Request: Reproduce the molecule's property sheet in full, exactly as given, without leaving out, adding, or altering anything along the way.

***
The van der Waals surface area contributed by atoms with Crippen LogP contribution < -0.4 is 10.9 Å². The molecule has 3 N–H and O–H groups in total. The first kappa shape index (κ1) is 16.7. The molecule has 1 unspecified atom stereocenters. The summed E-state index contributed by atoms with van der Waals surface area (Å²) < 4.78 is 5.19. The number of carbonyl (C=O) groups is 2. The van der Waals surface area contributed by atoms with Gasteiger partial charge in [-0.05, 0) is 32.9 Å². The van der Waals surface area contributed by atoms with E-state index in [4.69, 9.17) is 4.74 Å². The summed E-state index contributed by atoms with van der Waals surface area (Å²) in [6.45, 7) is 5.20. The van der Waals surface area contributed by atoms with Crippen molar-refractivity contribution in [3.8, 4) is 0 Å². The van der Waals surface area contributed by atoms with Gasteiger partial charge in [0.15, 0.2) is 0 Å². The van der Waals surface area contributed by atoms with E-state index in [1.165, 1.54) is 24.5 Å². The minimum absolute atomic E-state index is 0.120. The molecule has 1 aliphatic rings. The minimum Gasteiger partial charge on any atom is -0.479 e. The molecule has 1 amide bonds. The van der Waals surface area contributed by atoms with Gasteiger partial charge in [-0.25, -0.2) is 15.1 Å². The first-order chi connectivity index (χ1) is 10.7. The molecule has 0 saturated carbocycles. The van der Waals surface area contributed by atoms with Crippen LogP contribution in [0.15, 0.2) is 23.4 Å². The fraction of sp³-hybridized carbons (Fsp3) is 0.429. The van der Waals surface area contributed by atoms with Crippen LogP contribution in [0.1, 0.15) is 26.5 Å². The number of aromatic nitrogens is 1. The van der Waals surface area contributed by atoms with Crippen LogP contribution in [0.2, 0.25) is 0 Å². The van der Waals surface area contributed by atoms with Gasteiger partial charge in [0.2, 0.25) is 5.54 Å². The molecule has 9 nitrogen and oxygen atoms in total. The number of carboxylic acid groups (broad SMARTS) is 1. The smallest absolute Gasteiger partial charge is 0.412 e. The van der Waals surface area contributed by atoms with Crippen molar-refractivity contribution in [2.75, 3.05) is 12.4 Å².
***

The van der Waals surface area contributed by atoms with Crippen LogP contribution < -0.4 is 10.9 Å². The molecule has 3 N–H and O–H groups in total. The first kappa shape index (κ1) is 16.7. The molecule has 1 unspecified atom stereocenters. The summed E-state index contributed by atoms with van der Waals surface area (Å²) < 4.78 is 5.19. The number of carbonyl (C=O) groups is 2. The van der Waals surface area contributed by atoms with Gasteiger partial charge in [-0.05, 0) is 32.9 Å². The van der Waals surface area contributed by atoms with E-state index in [4.69, 9.17) is 4.74 Å². The summed E-state index contributed by atoms with van der Waals surface area (Å²) in [6.45, 7) is 5.20. The van der Waals surface area contributed by atoms with Crippen molar-refractivity contribution in [3.8, 4) is 0 Å². The van der Waals surface area contributed by atoms with Gasteiger partial charge in [0.15, 0.2) is 0 Å². The van der Waals surface area contributed by atoms with E-state index in [1.165, 1.54) is 24.5 Å². The minimum absolute atomic E-state index is 0.120. The molecule has 1 aliphatic rings. The minimum Gasteiger partial charge on any atom is -0.479 e. The molecule has 1 amide bonds. The van der Waals surface area contributed by atoms with Gasteiger partial charge in [-0.25, -0.2) is 15.1 Å². The first-order chi connectivity index (χ1) is 10.7. The molecule has 0 saturated carbocycles. The van der Waals surface area contributed by atoms with Crippen LogP contribution in [0.15, 0.2) is 23.4 Å². The fraction of sp³-hybridized carbons (Fsp3) is 0.429. The van der Waals surface area contributed by atoms with Crippen LogP contribution in [0.1, 0.15) is 26.5 Å². The number of aromatic nitrogens is 1. The van der Waals surface area contributed by atoms with Crippen LogP contribution in [0.2, 0.25) is 0 Å². The van der Waals surface area contributed by atoms with Gasteiger partial charge in [0.2, 0.25) is 5.54 Å². The molecule has 9 nitrogen and oxygen atoms in total. The number of carboxylic acid groups (broad SMARTS) is 1. The smallest absolute Gasteiger partial charge is 0.412 e. The van der Waals surface area contributed by atoms with Crippen molar-refractivity contribution in [2.75, 3.05) is 12.4 Å².